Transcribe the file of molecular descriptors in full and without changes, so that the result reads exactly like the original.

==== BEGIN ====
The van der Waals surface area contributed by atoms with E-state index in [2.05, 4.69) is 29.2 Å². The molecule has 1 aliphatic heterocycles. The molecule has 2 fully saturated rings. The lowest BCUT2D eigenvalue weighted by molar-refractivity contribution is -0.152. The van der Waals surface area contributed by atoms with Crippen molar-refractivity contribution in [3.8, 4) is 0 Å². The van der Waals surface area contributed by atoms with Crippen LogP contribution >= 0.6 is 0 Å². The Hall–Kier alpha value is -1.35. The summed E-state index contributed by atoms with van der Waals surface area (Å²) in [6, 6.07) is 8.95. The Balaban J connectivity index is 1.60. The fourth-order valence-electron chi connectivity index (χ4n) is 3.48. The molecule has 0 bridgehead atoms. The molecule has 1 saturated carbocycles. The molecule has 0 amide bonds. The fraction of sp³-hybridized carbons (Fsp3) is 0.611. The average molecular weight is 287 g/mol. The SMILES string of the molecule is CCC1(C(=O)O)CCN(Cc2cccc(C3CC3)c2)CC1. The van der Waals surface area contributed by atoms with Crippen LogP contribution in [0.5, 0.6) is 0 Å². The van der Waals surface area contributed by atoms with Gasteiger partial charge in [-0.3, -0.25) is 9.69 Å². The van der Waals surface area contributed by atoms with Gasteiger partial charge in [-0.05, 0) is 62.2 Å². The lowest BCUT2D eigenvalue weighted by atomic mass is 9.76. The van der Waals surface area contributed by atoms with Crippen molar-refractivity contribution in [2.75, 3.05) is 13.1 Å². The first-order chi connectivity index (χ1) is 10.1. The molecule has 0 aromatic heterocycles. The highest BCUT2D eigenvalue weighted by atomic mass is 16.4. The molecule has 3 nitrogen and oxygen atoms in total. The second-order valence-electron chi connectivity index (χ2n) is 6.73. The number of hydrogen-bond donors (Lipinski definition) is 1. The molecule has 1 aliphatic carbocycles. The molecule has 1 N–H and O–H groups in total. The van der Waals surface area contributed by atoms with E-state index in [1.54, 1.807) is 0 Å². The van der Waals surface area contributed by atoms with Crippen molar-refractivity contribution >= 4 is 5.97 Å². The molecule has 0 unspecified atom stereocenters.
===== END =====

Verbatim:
The van der Waals surface area contributed by atoms with E-state index in [2.05, 4.69) is 29.2 Å². The molecule has 1 aliphatic heterocycles. The molecule has 2 fully saturated rings. The lowest BCUT2D eigenvalue weighted by molar-refractivity contribution is -0.152. The van der Waals surface area contributed by atoms with Crippen molar-refractivity contribution in [3.8, 4) is 0 Å². The van der Waals surface area contributed by atoms with Crippen LogP contribution >= 0.6 is 0 Å². The Hall–Kier alpha value is -1.35. The summed E-state index contributed by atoms with van der Waals surface area (Å²) in [6, 6.07) is 8.95. The Balaban J connectivity index is 1.60. The fourth-order valence-electron chi connectivity index (χ4n) is 3.48. The molecule has 0 bridgehead atoms. The molecule has 1 saturated carbocycles. The molecule has 0 amide bonds. The fraction of sp³-hybridized carbons (Fsp3) is 0.611. The average molecular weight is 287 g/mol. The SMILES string of the molecule is CCC1(C(=O)O)CCN(Cc2cccc(C3CC3)c2)CC1. The van der Waals surface area contributed by atoms with Crippen LogP contribution in [0.5, 0.6) is 0 Å². The van der Waals surface area contributed by atoms with Gasteiger partial charge in [-0.3, -0.25) is 9.69 Å². The van der Waals surface area contributed by atoms with Gasteiger partial charge in [-0.05, 0) is 62.2 Å². The lowest BCUT2D eigenvalue weighted by atomic mass is 9.76. The van der Waals surface area contributed by atoms with Crippen molar-refractivity contribution in [2.75, 3.05) is 13.1 Å². The first-order chi connectivity index (χ1) is 10.1. The molecule has 0 aromatic heterocycles. The highest BCUT2D eigenvalue weighted by atomic mass is 16.4. The molecule has 3 nitrogen and oxygen atoms in total. The second-order valence-electron chi connectivity index (χ2n) is 6.73. The number of hydrogen-bond donors (Lipinski definition) is 1. The molecule has 1 aliphatic carbocycles. The molecule has 1 N–H and O–H groups in total. The van der Waals surface area contributed by atoms with E-state index in [1.54, 1.807) is 0 Å². The van der Waals surface area contributed by atoms with Crippen molar-refractivity contribution >= 4 is 5.97 Å². The molecule has 0 unspecified atom stereocenters.